AVR Embedded Tutorial - SPI

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Use of the hardware SPI interface with an ATmega328 / Arduino

A prerequisite is an established crosscompiler for AVR microcontrollers as described here: Getting started with Lazarus and Arduino.

For the basics of SPI, master-slave, wiring see Wikipedia: https://de.wikipedia.org/wiki/Serial_Peripheral_Interface

This is a very simple SPI unit in which the settings for:

  • Data format
  • Mode
  • ChipSelect
  • Speed

must be done by hand. For the function of the individual registers and flags, see the data sheet for the ATmega328.

SPI master

Unit header

First comes the Unit header which contains the pin and port configuration:

 unit gh_spi;

 {$mode objfpc} {$H+}
 {$goto on}

 interface

 uses
   ; 

 procedure spi_init();
 procedure spi_transfer_sync(var dout : array of uint8; var din : array of uint8; len : uint8);
 procedure spi_transmit_sync(var dout : array of uint8; len : uint8);
 function spi_fast_shift(data : uint8) : uint8;

 const
   Psck  = 1 shl 5;  // PB5
   Pmiso = 1 shl 4;  // PB4
   Pmosi = 1 shl 3;  // PB3
   Pss   = 1 shl 2;  // PB2
   Pcs   = 1 shl 1;  // PB1

 var
   DDRspi  : byte absolute DDRB;  // SPI on port B
   PORTspi : byte absolute PORTB;
   PINspi  : byte absolute PINB;

 implementation

If you want to address multiple SPI devices, you can define multiple CS (ChipSelect) pins. The SS pin must be an output. If it is an input, the SPI interface can be switched to slave mode - and nothing works. And once it is an output, you can also use it for CE (ChipEnable) or CS (ChipSelect).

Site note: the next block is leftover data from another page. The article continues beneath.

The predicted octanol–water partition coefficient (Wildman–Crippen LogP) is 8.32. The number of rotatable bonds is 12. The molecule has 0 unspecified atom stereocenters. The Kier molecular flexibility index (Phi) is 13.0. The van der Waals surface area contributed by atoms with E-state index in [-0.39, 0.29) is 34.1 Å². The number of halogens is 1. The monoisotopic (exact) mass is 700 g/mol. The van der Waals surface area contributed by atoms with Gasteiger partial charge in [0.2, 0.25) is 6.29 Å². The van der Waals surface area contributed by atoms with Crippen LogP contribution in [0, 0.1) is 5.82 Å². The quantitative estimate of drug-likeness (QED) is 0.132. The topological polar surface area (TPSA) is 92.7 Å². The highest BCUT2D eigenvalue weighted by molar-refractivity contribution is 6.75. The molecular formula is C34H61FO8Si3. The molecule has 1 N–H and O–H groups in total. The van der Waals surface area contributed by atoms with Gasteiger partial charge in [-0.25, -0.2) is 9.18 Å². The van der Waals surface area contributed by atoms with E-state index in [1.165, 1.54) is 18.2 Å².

Initialization

 // initialize SPI

 procedure spi_init();
 begin
   DDRspi := DDRspi and not (Pmiso);           // MISO entrance
   DDRspi := DDRspi or (Pmosi or Psck or Pss); // MOSI, SCK, SS output
   // SS must be output, otherwise switching to slave from outside is possible

   SPCR   := ((1 shl SPE) or (0 shl SPIE) or (0 shl SPORD) or (1 shl MSTR) or (0 shl CPOL) or (0 shl CPHA) or (%01 shl SPR));
   // SPI enable, MSB first, Master select, SCK 1MHz = XTAL / 16 x 2
   SPSR   := (1 shl SPI2X);  // SCK x 2 on 1 MHz
 end ;

Register settings:

  • SPE = 1: SPI enable
  • SPIE = 0: no interrupt
  • DORD = 0: MSB first, 1: LSB first
  • MSTR = 1: as master, but can be overwritten by Pin SS from outside, 0: as slave
  • CPOL = 0: SCK polarity normal, 1: SCK inverted
  • CPHA = 0: SCK phase normal, 1: SCK shifted
  • SPR = 01: fcpu / 16
  • SPI2X = 1: fcpu * 2, gives 1MHz clock at 8Mhz controller clock, see data sheet for other clock rates.

The registers corresponding to the ATmega328P unit from the Embedded AVR Sources. For other controllers, check the registers using the data sheet.